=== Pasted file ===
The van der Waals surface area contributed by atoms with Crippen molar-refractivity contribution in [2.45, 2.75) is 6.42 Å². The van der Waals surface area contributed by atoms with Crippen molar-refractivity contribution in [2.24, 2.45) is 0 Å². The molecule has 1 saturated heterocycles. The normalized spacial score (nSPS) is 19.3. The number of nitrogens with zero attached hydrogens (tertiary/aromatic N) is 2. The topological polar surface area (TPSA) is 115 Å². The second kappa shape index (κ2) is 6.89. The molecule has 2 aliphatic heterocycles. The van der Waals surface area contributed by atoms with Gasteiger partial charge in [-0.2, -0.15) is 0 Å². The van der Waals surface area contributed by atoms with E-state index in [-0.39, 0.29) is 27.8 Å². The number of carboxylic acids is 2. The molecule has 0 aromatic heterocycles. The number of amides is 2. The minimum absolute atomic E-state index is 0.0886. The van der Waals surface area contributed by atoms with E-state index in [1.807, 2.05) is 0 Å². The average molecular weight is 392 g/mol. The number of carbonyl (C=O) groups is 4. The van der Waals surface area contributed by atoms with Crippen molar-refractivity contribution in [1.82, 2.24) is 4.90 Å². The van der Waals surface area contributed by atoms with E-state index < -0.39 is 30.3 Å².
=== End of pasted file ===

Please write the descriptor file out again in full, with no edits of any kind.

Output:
The van der Waals surface area contributed by atoms with Crippen molar-refractivity contribution in [2.45, 2.75) is 6.42 Å². The van der Waals surface area contributed by atoms with Crippen molar-refractivity contribution in [2.24, 2.45) is 0 Å². The molecule has 1 saturated heterocycles. The normalized spacial score (nSPS) is 19.3. The number of nitrogens with zero attached hydrogens (tertiary/aromatic N) is 2. The topological polar surface area (TPSA) is 115 Å². The second kappa shape index (κ2) is 6.89. The molecule has 2 aliphatic heterocycles. The van der Waals surface area contributed by atoms with Gasteiger partial charge in [-0.2, -0.15) is 0 Å². The van der Waals surface area contributed by atoms with E-state index in [-0.39, 0.29) is 27.8 Å². The number of carboxylic acids is 2. The molecule has 0 aromatic heterocycles. The number of amides is 2. The minimum absolute atomic E-state index is 0.0886. The van der Waals surface area contributed by atoms with E-state index in [1.807, 2.05) is 0 Å². The average molecular weight is 392 g/mol. The number of carbonyl (C=O) groups is 4. The van der Waals surface area contributed by atoms with Crippen molar-refractivity contribution in [1.82, 2.24) is 4.90 Å². The van der Waals surface area contributed by atoms with E-state index < -0.39 is 30.3 Å².